What to do if Bush tax cuts expire
Watch out for the resurrected estate tax
The U.S. Treasury took a big hit this year because of the expiration of the estate tax. A Texas tycoon and New York Yankees owner George Steinbrenner were just two of the billionaires whose heirs didn't have to worry about paying federal taxes on the value of the property their relatives left behind.
In 2011, however, the estate tax comes back to life, at a higher 55 percent tax rate and targeting smaller estates, those worth more than $1 million.
If you fear that Congress won't increase the estate tax exemption amount -- it was $3.5 million in 2009 when the tax was last in place -- you can take some steps now to reduce your estate's taxable value.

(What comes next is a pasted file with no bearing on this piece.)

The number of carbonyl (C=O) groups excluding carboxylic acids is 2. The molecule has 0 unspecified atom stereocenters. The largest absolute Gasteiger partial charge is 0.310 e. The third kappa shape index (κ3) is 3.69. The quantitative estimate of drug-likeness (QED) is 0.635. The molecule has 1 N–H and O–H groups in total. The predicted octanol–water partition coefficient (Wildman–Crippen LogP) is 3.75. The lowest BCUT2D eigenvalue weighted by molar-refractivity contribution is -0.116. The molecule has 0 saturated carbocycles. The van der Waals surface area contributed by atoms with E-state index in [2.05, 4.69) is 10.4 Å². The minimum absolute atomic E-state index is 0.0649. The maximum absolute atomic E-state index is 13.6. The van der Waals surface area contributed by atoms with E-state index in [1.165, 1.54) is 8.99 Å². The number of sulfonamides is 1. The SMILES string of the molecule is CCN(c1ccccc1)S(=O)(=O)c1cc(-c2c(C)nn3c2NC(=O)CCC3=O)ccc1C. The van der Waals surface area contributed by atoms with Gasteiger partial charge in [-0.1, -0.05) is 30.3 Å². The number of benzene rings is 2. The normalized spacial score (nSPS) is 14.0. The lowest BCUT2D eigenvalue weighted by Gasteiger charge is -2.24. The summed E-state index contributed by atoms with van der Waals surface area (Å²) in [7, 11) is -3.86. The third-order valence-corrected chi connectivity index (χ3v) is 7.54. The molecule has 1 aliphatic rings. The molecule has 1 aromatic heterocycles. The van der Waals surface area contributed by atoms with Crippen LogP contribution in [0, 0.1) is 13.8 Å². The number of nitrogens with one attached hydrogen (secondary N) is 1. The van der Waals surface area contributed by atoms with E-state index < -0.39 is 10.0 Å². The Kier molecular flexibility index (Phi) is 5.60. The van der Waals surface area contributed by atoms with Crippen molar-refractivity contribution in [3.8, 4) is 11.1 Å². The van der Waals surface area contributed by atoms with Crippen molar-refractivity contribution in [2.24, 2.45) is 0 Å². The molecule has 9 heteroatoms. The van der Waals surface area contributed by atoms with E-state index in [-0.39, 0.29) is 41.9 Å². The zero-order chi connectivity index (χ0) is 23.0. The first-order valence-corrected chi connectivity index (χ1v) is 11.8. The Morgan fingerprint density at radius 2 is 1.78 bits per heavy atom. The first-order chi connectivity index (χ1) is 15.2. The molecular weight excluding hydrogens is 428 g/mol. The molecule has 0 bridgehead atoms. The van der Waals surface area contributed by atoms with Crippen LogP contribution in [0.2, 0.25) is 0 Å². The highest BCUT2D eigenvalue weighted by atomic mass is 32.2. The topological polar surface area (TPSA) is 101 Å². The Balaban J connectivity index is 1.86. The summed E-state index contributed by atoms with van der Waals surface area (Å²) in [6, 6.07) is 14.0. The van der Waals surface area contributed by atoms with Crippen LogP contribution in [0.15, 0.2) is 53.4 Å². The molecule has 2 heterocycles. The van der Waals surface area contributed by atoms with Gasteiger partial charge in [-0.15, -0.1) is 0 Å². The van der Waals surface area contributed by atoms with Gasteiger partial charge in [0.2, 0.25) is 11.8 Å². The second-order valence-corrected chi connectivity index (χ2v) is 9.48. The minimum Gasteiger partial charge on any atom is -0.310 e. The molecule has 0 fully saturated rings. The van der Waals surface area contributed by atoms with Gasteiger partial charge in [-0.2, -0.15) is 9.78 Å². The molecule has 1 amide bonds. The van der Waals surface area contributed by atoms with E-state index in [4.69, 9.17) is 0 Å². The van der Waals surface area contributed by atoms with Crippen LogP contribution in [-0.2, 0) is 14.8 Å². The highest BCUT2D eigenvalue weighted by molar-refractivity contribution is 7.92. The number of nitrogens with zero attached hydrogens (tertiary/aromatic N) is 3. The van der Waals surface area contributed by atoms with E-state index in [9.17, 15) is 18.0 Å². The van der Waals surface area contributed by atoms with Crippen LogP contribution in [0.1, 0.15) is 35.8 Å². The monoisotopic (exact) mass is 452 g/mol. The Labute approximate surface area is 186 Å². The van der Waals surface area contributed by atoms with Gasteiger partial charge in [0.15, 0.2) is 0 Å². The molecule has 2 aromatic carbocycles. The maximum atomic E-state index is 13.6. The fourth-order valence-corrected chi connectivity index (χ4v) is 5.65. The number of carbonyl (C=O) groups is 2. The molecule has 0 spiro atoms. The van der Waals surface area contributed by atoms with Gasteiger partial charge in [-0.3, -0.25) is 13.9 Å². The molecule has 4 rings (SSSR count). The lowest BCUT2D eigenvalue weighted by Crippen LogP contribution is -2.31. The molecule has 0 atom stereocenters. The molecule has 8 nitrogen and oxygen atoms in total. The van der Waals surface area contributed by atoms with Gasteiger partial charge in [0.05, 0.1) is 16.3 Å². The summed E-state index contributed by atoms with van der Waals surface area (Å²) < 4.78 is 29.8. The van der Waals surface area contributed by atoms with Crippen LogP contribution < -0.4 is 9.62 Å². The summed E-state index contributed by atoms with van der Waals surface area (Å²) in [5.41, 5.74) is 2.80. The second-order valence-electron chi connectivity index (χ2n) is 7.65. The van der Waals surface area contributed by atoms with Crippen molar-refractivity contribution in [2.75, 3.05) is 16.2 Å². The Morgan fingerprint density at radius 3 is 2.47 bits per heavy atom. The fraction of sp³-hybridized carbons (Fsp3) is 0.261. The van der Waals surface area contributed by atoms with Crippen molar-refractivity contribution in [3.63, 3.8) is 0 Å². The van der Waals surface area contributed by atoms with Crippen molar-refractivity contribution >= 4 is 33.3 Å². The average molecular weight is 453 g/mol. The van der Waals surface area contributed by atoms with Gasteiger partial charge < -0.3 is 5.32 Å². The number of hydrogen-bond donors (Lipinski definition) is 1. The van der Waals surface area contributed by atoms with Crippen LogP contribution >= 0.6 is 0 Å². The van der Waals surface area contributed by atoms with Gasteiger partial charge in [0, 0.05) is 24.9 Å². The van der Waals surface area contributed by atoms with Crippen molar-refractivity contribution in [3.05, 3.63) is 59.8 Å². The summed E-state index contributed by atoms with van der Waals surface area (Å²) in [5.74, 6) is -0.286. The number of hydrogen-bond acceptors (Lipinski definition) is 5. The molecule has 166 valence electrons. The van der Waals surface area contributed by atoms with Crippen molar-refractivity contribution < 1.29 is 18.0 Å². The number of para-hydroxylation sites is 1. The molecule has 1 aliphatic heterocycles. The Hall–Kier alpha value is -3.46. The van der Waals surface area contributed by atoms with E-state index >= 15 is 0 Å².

Start by giving away some of your wealth. You and your spouse can each give up to $13,000 in cash or other assets to as many individuals as you want, without any tax consequences.
If you want to give substantially more, you can, but once you've given away $1 million, you'll have to pay the gift tax, which is 35 percent. Still, that's 20 percent lower than the tax rate at which the estate tax is set to resume in 2011.